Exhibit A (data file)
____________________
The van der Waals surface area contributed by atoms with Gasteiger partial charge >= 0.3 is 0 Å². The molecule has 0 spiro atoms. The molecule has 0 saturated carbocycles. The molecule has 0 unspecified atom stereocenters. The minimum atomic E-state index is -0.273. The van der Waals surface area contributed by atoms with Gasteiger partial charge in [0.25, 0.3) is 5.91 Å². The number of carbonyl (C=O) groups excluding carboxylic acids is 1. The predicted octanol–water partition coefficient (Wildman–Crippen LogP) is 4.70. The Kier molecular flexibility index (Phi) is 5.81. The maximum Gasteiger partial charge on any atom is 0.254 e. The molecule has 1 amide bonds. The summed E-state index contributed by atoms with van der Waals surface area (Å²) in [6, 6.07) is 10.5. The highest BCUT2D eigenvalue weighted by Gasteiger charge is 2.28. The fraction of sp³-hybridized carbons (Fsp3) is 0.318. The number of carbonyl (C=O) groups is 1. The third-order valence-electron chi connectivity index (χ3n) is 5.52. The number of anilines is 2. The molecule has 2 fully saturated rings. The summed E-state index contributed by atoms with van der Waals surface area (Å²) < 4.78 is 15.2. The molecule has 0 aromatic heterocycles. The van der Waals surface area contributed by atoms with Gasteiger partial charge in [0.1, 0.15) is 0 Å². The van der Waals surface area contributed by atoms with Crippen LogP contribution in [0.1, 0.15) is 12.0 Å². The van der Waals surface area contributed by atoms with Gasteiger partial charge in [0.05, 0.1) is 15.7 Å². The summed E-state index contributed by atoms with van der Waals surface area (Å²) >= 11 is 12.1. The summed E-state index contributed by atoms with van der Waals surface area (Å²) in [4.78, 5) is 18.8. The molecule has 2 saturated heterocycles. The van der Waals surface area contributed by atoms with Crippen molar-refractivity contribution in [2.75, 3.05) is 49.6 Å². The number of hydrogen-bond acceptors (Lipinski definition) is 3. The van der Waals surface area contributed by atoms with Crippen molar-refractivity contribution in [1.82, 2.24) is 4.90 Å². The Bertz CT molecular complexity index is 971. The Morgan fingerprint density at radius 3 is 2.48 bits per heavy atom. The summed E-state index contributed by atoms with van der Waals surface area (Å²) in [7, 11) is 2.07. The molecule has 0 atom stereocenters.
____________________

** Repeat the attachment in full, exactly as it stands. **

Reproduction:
The van der Waals surface area contributed by atoms with Gasteiger partial charge >= 0.3 is 0 Å². The molecule has 0 spiro atoms. The molecule has 0 saturated carbocycles. The molecule has 0 unspecified atom stereocenters. The minimum atomic E-state index is -0.273. The van der Waals surface area contributed by atoms with Gasteiger partial charge in [0.25, 0.3) is 5.91 Å². The number of carbonyl (C=O) groups excluding carboxylic acids is 1. The predicted octanol–water partition coefficient (Wildman–Crippen LogP) is 4.70. The Kier molecular flexibility index (Phi) is 5.81. The maximum Gasteiger partial charge on any atom is 0.254 e. The molecule has 1 amide bonds. The summed E-state index contributed by atoms with van der Waals surface area (Å²) in [6, 6.07) is 10.5. The highest BCUT2D eigenvalue weighted by Gasteiger charge is 2.28. The fraction of sp³-hybridized carbons (Fsp3) is 0.318. The number of carbonyl (C=O) groups is 1. The third-order valence-electron chi connectivity index (χ3n) is 5.52. The number of anilines is 2. The molecule has 2 fully saturated rings. The summed E-state index contributed by atoms with van der Waals surface area (Å²) < 4.78 is 15.2. The molecule has 0 aromatic heterocycles. The van der Waals surface area contributed by atoms with Gasteiger partial charge in [0.1, 0.15) is 0 Å². The van der Waals surface area contributed by atoms with Crippen LogP contribution in [0.1, 0.15) is 12.0 Å². The van der Waals surface area contributed by atoms with Gasteiger partial charge in [0.05, 0.1) is 15.7 Å². The summed E-state index contributed by atoms with van der Waals surface area (Å²) >= 11 is 12.1. The summed E-state index contributed by atoms with van der Waals surface area (Å²) in [4.78, 5) is 18.8. The molecule has 2 saturated heterocycles. The van der Waals surface area contributed by atoms with Crippen molar-refractivity contribution in [2.75, 3.05) is 49.6 Å². The number of hydrogen-bond acceptors (Lipinski definition) is 3. The van der Waals surface area contributed by atoms with Crippen molar-refractivity contribution in [1.82, 2.24) is 4.90 Å². The Bertz CT molecular complexity index is 971. The Morgan fingerprint density at radius 3 is 2.48 bits per heavy atom. The summed E-state index contributed by atoms with van der Waals surface area (Å²) in [7, 11) is 2.07. The molecule has 0 atom stereocenters.